- Fermentation of fermentable sugars by a suitable yeast produces ethanol (ethyl alcohol).
- Fermentable sugars are:
- glucose (also known as dextrose, blood sugar, or grape sugar), C6H12O6
- mannose, C6H12O6
- galactose, C6H12O6
- fructose (also known as levulose), C6H12O6
- Yeast is a single celled fungus containing a number of enzymes useful during fermentation.
Brewers yeast and wine yeast, for example, contain zymase, an enzyme that can convert glucose to ethanol.
- The overall chemical equation for the fermentation of a fermentable sugar such as glucose by an enzyme such as zymase is:
||carbon dioxide gas
- The reaction conditions for fermentation are:
- aqueous environment
- warm temperature (different enzymes will have different optimum temperatures)
- anaerobic environment (no oxygen present)
- slightly acidic pH
- Fermentation will cease if
- the ethanol concentration becomes too great
(~5% by volume ethanol for brewers yeast, ~14% by volume ethanol for wine yeast)
- the temperature is high enough to kill the yeast
(> ~27oC for brewers yeast)
- the pH falls below ~6
- Distillation of the aqueous mixture produced from fermentation can produce a solution containing ~95% by volume ethanol.
Preparation of Ethanol
Fermentation of Glucose to Produce Ethanol
- Glucose is dissolved in warm water in a conical flask.
- Some yeast is added to the glucose solution and cotton wool is used to plug the top of the conical flask.
- The flask is left in a warm place to allow fermentation to take place.
- When bubbles of carbon dioxide are no longer forming, the fermentation reaction has ceased.
The first step in the fermentation reaction is the conversion of glucose (C6H12O6) to pyruvic acid (CH3-CO-COOH) using the hydrogen carrier NADH present in the yeast:
C6H12O6 + 2NAD+ → 2CH3-CO-COOH + 2NADH + 2H+
Zymase, an enzyme in the yeast, converts the pyruvic acid to ethanol and carbon dioxide using the hydrogen carrier NADH:
CH3-CO-COOH + NADH + H+ → C2H5OH + CO2 + NAD+
So, the overall equation for the fermentation of glucose is:
|2CH3-CO-COOH | +
|2CH3-CO-COOH | +
|2H+ | →
In reality, the chemistry of fermentation is actually much more complex than this, with the glucose being incorporated into other by-products such as pyruvic acid, acetaldehyde and glycerol.
Distillation of Fermentation Products to Produce Ethanol
Distillation is a process that separates different compounds with different boiling points.
At 1atm (101.3kPa) the boiling point of pure water is 100oC while the boiling point of ethanol is 78.3oC.
- The mixture containing ethanol is placed in a round-bottomed flask or Claisen flask.
- Since ethanol is flammable and has a boiling point below that of water, the flask is placed in a water bath to gently heat the mixture.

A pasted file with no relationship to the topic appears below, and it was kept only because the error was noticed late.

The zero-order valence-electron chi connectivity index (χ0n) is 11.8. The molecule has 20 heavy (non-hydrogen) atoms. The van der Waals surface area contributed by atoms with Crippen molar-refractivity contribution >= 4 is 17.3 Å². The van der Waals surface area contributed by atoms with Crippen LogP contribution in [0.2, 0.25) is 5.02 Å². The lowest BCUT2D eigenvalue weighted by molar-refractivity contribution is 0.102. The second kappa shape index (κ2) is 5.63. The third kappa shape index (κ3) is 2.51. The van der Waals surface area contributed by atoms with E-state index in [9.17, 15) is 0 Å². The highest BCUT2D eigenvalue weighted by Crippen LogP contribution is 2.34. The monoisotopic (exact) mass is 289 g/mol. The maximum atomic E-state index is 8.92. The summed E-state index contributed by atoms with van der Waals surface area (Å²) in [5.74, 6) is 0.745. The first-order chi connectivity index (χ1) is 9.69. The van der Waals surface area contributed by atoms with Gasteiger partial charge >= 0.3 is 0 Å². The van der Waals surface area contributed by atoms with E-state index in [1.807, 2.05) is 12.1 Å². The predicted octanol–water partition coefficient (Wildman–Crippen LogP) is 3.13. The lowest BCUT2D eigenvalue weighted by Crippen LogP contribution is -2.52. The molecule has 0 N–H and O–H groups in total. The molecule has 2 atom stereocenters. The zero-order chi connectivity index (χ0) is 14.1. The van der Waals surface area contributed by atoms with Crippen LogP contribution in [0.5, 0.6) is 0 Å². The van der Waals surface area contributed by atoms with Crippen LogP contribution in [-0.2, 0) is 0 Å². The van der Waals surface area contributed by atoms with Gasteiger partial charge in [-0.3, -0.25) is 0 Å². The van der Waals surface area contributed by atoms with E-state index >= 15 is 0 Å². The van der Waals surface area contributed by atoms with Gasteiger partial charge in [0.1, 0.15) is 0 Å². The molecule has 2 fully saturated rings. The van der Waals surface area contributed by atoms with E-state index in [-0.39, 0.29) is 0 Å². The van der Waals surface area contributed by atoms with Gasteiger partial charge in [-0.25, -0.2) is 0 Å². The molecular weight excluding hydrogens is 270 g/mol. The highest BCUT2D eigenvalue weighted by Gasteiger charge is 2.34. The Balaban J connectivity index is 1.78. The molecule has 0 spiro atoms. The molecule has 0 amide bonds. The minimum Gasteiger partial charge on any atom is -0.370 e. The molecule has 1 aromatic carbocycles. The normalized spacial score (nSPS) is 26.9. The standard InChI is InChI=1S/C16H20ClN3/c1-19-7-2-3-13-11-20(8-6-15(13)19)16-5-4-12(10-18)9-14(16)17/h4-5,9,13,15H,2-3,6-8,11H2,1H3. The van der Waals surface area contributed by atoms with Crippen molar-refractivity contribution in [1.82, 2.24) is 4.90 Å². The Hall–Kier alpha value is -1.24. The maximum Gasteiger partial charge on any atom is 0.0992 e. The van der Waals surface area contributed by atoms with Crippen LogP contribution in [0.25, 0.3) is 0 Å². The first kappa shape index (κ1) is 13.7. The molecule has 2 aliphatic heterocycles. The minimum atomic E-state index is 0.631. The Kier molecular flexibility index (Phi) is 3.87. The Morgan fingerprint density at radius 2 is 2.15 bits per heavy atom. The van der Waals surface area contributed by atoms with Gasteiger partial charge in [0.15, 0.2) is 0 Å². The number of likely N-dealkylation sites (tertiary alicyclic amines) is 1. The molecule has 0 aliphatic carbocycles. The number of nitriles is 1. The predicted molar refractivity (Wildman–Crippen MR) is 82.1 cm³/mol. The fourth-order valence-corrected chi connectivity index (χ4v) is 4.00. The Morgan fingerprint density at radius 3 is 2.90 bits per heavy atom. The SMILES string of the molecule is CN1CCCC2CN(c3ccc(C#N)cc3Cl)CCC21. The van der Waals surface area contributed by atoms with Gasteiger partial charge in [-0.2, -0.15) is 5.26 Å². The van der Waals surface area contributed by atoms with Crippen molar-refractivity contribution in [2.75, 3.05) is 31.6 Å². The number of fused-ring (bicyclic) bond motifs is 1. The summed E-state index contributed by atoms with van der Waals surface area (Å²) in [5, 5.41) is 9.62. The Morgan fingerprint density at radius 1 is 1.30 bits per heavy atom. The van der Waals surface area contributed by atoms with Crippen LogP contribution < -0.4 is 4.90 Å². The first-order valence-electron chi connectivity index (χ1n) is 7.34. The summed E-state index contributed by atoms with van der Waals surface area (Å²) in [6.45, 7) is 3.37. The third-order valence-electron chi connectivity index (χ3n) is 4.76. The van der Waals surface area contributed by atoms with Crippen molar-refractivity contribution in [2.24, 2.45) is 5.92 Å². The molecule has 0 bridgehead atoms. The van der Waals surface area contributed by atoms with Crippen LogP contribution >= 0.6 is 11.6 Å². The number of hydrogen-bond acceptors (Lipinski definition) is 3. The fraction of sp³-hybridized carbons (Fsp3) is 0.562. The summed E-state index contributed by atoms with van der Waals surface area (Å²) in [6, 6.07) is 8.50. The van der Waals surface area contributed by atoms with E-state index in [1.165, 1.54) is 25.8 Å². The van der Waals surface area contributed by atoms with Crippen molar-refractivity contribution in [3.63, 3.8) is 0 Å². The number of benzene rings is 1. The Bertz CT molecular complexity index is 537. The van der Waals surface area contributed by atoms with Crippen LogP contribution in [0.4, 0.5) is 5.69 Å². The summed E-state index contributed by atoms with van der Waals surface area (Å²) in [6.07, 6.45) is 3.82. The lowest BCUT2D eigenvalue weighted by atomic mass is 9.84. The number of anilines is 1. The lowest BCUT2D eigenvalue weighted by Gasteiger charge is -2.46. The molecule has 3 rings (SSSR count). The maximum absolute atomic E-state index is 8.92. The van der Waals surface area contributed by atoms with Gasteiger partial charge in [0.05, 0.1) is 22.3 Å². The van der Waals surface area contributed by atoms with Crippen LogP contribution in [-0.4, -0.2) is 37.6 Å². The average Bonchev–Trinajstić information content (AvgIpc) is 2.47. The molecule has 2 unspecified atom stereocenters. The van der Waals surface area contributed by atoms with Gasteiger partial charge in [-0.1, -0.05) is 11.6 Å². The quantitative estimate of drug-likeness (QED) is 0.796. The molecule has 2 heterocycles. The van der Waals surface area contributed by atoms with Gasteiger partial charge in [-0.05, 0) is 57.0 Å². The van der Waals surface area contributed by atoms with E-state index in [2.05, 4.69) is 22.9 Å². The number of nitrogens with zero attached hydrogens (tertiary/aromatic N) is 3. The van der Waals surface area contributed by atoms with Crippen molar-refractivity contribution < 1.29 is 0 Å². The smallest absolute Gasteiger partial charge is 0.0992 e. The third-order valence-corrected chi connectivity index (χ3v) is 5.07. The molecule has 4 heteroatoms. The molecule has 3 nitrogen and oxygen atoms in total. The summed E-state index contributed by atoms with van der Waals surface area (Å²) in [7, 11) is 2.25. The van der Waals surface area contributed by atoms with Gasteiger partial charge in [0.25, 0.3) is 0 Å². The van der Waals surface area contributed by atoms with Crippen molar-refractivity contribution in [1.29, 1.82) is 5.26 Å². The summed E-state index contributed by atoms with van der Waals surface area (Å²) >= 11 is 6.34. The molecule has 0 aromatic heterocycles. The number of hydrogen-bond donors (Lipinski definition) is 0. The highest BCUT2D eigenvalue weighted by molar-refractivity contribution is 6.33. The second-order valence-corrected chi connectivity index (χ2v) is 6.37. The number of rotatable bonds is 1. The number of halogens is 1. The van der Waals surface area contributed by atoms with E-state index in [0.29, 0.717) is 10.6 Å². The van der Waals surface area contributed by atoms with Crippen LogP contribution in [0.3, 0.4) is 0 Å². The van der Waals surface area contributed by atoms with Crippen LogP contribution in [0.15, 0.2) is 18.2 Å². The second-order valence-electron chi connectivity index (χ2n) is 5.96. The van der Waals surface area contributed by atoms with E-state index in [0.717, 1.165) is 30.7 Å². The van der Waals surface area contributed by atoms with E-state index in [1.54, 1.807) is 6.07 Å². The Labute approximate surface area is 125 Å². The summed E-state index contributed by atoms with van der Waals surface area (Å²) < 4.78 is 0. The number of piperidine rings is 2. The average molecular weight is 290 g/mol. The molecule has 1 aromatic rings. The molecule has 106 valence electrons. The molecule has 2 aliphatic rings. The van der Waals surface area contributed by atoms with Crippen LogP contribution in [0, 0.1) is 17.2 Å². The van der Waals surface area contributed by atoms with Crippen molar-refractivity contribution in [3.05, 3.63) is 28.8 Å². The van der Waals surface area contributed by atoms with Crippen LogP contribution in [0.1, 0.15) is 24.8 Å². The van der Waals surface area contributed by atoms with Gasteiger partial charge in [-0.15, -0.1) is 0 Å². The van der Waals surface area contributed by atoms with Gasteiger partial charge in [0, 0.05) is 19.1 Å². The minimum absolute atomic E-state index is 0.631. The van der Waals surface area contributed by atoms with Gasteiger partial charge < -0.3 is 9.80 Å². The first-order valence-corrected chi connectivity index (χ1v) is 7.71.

- Using a fractionating column reduces the number of distillations required to complete the separation of the ethanol as it provides a continuous series of partial condensations of the vapour and partial vaporisations of the condensate.
- A thermometer is used to ensure that only the fraction that boils at 78.3oC is collected as this is the ethanol fraction.
- The ethanol vapour entering the Liebig condenser is cooled and condenses to liquid ethanol.
One end of a flexible tube is connected to the bottom of the Liebig condenser and the other end is connected to a water tap.
One end of a flexible tube is connected the top of the Liebig condenser and the other end of this tube is placed in the sink.
When the tap is turned on, water flows into the bottom of the Liebig condenser and out of the top of the Liebig condenser.
This constant stream of cool water allows heat to be transferred from the hot vapour in the Liebig condenser to the cooler water which is flowing away, thereby condensing the vapour to the liquid.
- The product of the distillation is called the distillate and is collected in a suitable flask (often a conical flask).
The distillate will contain ethanol as long as the temperature of the vapour as measured by the thermometer is 78.3oC.
When the temperature of the vapour begins to rise, the flask containing the distillate should be removed and replaced with a clean flask to prevent contamination of the ethanol distillate, and the bunsen burner turned off.
In practice, it is not possible to obtain pure 100% ethanol using this distillation method because the constant boiling point mixture collected as the distillate contains ~95% ethanol and 5% water.
Further concentration of the ethanol is possible using other separation techniques such as vacuum distillation, or, by adding another substance such as benzene to the mixture.